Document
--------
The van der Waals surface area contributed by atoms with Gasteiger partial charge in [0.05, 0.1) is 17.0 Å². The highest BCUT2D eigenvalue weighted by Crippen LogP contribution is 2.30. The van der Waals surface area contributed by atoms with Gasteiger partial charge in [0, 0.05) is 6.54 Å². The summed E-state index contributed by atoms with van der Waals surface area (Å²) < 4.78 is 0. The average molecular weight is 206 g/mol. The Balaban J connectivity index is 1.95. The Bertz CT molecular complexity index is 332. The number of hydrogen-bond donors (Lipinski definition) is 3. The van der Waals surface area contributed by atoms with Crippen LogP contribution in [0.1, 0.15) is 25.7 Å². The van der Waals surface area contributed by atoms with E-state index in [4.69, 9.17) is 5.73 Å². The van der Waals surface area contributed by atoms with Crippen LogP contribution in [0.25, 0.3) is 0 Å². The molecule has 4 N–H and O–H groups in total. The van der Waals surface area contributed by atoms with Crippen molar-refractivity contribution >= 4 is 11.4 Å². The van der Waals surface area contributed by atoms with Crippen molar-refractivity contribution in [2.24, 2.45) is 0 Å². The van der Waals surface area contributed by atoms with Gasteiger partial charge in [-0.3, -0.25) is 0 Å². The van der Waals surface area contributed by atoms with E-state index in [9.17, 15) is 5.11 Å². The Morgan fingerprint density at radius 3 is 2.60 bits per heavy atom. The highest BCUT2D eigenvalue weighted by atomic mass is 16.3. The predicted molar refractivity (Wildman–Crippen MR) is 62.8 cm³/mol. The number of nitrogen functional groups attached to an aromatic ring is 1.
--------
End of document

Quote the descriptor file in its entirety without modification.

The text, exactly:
The van der Waals surface area contributed by atoms with Gasteiger partial charge in [0.05, 0.1) is 17.0 Å². The highest BCUT2D eigenvalue weighted by Crippen LogP contribution is 2.30. The van der Waals surface area contributed by atoms with Gasteiger partial charge in [0, 0.05) is 6.54 Å². The summed E-state index contributed by atoms with van der Waals surface area (Å²) < 4.78 is 0. The average molecular weight is 206 g/mol. The Balaban J connectivity index is 1.95. The Bertz CT molecular complexity index is 332. The number of hydrogen-bond donors (Lipinski definition) is 3. The van der Waals surface area contributed by atoms with Crippen LogP contribution in [0.1, 0.15) is 25.7 Å². The van der Waals surface area contributed by atoms with E-state index in [4.69, 9.17) is 5.73 Å². The van der Waals surface area contributed by atoms with Crippen LogP contribution in [0.25, 0.3) is 0 Å². The molecule has 4 N–H and O–H groups in total. The van der Waals surface area contributed by atoms with Crippen molar-refractivity contribution >= 4 is 11.4 Å². The van der Waals surface area contributed by atoms with Crippen molar-refractivity contribution in [2.24, 2.45) is 0 Å². The van der Waals surface area contributed by atoms with Gasteiger partial charge in [-0.3, -0.25) is 0 Å². The van der Waals surface area contributed by atoms with E-state index in [9.17, 15) is 5.11 Å². The Morgan fingerprint density at radius 3 is 2.60 bits per heavy atom. The highest BCUT2D eigenvalue weighted by atomic mass is 16.3. The predicted molar refractivity (Wildman–Crippen MR) is 62.8 cm³/mol. The number of nitrogen functional groups attached to an aromatic ring is 1.